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Ticks (Ixodidae) on humans in South America
TLDR
Twenty eight species of Ixodidae have been found on man in South America and ticks of the genus Ixodes do not appear to be major players in transmitting diseases to human. Expand
An overview of systematics and evolution of ticks.
TLDR
The origin of ticks is during the pre-mid Cretaceous period (with both the Argasidae and Ixodidae being established in the middleCretaceous). Expand
Mitochondrial DNA analysis of Rhipicephalus sanguineus sensu lato (Acari: Ixodidae) in the Southern Cone of South America.
TLDR
According with the genetic comparative analysis, NT lineage and the ticks from Mozambique and South Africa represent a species that is not R. sanguineus s.l, and further investigations are needed in order to verify a possible different vectorial competence for the other pathogens transmitted by these ticks. Expand
Reassessment of the taxonomic status of Amblyomma cajennense () with the description of three new species, Amblyomma tonelliae n. sp., Amblyomma interandinum n. sp. and Amblyomma patinoi n. sp., and
TLDR
This study provides descriptions and redescriptions, scanning electron microscopic and stereomicroscopic images, updated synonymies, information on geographical distributions, and host associations for each of the 6 species. Expand
The taxonomic status of Rhipicephalus sanguineus (Latreille, 1806).
TLDR
It is suggested that as a result it is not possible to assign the specific name R. sanguineus s.s. to any population, and further work is required based on the rules issued by the International Code of Zoological Nomenclature to clearly define the morphological range of the different populations. Expand
A meta-analysis of host specificity in Neotropical hard ticks (Acari: Ixodidae)
TLDR
The conclusion reached in this work indicates that strict host specificity is not common among Neotropical hard ticks and suggests that the influence of tick ecology and evolution of habitat specificity, tick generation time, phenology, time spent off the host and the type of life-cycle could be more important than hosts species. Expand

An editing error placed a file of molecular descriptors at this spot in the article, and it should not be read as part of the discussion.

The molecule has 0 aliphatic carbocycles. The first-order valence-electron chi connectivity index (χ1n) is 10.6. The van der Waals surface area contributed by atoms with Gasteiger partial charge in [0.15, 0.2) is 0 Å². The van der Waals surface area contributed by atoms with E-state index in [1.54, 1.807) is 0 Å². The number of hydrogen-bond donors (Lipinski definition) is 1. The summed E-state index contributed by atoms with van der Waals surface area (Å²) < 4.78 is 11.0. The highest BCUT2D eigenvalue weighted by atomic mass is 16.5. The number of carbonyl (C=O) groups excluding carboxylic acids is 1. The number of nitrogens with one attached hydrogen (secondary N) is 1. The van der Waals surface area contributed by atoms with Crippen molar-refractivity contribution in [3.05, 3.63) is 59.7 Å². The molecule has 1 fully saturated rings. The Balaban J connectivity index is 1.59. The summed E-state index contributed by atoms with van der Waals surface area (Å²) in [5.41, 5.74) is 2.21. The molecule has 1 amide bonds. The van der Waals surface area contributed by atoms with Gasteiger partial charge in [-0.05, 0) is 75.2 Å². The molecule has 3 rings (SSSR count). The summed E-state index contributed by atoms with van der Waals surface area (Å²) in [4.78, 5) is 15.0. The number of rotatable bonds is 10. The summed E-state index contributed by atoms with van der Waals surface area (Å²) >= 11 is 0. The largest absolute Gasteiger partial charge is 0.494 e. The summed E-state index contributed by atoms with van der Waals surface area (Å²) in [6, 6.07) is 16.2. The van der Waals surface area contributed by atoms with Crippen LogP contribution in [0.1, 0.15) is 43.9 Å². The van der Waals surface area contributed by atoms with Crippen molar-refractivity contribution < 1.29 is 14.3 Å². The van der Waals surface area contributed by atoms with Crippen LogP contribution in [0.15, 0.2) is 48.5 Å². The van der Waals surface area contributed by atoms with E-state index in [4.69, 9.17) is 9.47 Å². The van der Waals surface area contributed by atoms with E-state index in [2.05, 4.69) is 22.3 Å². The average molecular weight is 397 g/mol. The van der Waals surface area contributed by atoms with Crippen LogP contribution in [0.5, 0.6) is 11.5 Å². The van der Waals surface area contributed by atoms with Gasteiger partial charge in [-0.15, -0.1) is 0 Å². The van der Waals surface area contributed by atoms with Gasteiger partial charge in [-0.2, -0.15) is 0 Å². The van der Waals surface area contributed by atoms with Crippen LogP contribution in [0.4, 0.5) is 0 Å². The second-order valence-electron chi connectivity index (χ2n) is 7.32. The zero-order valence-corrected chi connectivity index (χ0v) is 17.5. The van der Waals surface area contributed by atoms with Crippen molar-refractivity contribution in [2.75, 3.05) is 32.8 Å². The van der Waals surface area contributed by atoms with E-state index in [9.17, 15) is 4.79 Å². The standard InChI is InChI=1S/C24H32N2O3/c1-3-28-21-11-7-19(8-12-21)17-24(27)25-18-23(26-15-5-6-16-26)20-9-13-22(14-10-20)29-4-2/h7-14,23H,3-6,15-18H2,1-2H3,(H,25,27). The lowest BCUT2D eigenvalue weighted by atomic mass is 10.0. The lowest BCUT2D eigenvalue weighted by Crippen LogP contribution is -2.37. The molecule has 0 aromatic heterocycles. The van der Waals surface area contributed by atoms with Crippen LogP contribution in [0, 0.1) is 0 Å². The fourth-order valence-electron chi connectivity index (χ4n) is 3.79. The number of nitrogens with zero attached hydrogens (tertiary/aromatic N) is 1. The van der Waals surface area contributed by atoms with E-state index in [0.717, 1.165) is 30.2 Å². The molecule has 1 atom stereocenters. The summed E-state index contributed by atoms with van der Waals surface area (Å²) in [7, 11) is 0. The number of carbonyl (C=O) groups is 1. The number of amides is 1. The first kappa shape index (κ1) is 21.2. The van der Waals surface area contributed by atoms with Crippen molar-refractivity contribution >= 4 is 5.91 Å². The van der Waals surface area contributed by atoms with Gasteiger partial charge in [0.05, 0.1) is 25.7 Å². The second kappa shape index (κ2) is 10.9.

Infection by Rickettsia bellii and Candidatus “Rickettsia amblyommii” in Amblyomma neumanni Ticks from Argentina
TLDR
The results reinforce previous findings that R. bellii (and probably CandidatusR. amblyommii) are widespread among some Neotropical Amblyomma species, suggesting that these ticks gained these bacterial agents from a common ancestor and/or by recent horizontal transmission of rickettsiae between ticks. Expand
Amblyomma cajennense (Fabricius, 1787) (Acari: Ixodidae), the Cayenne tick: phylogeography and evidence for allopatric speciation
TLDR
The combined and congruent mitochondrial and nuclear genetic evidence from this study reveals that A. cajennense is an assembly of six distinct species which have evolved separately from each other since at least 13.2 million years ago in the earliest and 3.3 Mya in the latest lineages. Expand
Rickettsia parkeri in Argentina
TLDR
Clinical reports of an eschar-associated rickettsiosis in the Paraná River Delta of Argentina prompted an evaluation of Amblyomma triste ticks in this region, and when evaluated by PCR, 17 (7.6%) of 223 questing adult A. triste tick samples contained DNA of Rickettsia parkeri. Expand
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